Interview by Tracey Moyle – Music Maven Events
Bad Wolves have released their sophomore album ‘N.A.T.I.O.N.’ going straight to no 1 on the iTunes charts in nine countries including Australia, and entering the top 10 in fourteen countries on both Rock and mainstream charts sending a wave of excitement through Rock music fans around the globe.
Since the success in 2018 they had with their cover of The Cranberries hit Zombie their schedule has been flat out with touring commitments but still finding the time to retreat to their own spaces to do what each member of this band does best and that’s create music. Throwing their individual works and ideas together they came up with twelve of their best tracks for their second album.
Talking to Tommy Vext while on tour in Dallas, the conversation carried us through not only the bands rapid rise to the top of the rock charts but how it feels to be there, the personal stories and honesty that goes into their song writing and the importance of collaboration within the band.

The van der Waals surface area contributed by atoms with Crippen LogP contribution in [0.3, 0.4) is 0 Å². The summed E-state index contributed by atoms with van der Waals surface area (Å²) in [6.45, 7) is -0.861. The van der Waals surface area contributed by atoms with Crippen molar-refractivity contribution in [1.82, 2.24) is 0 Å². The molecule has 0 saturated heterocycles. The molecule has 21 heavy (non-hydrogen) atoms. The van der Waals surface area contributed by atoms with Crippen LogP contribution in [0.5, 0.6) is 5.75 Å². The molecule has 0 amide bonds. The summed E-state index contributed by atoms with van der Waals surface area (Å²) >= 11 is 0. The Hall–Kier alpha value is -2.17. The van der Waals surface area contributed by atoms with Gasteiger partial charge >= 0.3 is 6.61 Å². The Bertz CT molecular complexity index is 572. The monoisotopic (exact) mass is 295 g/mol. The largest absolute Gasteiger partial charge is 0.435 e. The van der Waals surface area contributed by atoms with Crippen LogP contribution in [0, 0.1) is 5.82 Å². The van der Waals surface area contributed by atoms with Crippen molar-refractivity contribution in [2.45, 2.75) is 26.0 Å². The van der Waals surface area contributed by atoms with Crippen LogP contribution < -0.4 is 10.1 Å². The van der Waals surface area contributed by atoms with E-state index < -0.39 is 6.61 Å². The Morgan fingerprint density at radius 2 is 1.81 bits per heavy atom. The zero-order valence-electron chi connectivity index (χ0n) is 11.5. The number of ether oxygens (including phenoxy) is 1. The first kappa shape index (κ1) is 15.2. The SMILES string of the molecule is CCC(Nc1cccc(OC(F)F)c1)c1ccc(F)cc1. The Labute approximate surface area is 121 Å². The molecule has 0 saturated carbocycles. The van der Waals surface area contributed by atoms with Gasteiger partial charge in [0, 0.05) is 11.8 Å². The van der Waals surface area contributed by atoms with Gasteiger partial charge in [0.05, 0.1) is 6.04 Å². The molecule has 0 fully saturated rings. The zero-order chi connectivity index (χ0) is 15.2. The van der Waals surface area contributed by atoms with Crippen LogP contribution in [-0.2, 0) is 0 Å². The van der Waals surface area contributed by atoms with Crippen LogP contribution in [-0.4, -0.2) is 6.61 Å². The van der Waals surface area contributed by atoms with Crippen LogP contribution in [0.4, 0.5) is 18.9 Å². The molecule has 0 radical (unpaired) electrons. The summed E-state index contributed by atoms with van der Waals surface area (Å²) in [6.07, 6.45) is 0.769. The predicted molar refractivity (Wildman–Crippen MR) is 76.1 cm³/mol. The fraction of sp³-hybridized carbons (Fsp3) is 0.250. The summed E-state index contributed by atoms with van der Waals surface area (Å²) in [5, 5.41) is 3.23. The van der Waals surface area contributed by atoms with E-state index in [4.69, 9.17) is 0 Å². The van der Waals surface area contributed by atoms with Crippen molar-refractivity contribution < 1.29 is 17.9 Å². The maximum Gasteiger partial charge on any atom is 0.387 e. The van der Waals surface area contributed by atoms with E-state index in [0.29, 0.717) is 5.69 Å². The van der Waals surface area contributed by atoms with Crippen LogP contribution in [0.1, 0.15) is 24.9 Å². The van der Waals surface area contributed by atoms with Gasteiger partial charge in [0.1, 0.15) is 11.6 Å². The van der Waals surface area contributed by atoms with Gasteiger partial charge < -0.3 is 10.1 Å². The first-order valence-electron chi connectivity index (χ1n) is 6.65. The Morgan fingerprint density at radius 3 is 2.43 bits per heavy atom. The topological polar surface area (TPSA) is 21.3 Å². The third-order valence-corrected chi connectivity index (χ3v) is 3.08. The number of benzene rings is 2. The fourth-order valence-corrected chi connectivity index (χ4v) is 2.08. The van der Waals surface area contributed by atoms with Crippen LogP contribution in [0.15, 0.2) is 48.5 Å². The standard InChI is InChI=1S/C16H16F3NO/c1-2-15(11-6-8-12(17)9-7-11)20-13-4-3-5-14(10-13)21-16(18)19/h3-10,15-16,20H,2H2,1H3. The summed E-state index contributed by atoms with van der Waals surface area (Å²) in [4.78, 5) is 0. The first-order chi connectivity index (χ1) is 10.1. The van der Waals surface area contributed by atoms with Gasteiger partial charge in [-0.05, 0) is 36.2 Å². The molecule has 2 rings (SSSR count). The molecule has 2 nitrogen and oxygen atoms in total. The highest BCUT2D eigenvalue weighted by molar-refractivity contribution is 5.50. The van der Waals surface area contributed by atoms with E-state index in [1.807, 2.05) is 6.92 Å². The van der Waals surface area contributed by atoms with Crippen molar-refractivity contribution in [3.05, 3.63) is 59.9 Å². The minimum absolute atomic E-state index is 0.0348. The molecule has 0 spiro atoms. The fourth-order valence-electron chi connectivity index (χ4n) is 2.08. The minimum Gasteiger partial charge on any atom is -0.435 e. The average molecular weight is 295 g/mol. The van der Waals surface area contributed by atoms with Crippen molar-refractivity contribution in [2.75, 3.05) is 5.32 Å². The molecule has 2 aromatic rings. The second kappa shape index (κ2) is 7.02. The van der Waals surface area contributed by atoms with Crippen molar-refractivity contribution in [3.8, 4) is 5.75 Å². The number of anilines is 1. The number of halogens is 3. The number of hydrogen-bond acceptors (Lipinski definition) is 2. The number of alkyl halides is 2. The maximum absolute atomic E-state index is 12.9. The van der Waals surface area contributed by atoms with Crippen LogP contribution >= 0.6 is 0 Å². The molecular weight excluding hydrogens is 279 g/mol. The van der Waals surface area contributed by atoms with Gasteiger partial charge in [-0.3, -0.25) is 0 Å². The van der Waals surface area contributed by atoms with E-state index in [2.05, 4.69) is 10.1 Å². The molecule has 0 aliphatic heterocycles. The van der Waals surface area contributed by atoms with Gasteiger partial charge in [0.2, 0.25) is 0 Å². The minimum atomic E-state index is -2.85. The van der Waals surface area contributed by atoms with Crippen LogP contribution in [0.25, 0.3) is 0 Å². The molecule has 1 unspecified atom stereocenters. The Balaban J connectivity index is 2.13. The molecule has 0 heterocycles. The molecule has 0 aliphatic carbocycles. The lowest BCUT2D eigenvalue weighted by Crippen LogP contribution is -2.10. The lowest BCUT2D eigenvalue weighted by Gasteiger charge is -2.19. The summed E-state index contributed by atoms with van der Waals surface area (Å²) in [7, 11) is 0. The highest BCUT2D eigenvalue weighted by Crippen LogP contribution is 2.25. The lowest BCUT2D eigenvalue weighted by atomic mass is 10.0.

Bad Wolves are a busy band at the moment and yourself in particular, with the new album ‘N.A.T.I.O.N.’ released October 25th and touring the US at the moment, then you have the solo Australian acoustic shows coming up touring with Danny (Worsnop) from Asking Alexandria. You must be feeling pretty excited about everything at the moment?
“Yeah it’s pretty cool we’ve just been grinding. We’ve have the past two months off, we started working on the third record and I started writing the biography and we’ve got this Five Finger (Death Punch) tour coming up. We’re doing shows with Marilyn Manson tomorrow and the next day then were going out. And after the Five Finger tour I’m flying out to meet Danny Worsnop in Australia for shows we’re going to do over there.”
It’s a busy life style that’s for sure.
“It’s ok. I actually heard that our record came out today (Friday 25th October) in Australia and I got an email this morning, or afternoon here, saying that it went number 1 on the rock charts of iTunes and it went no 3 over all genres.”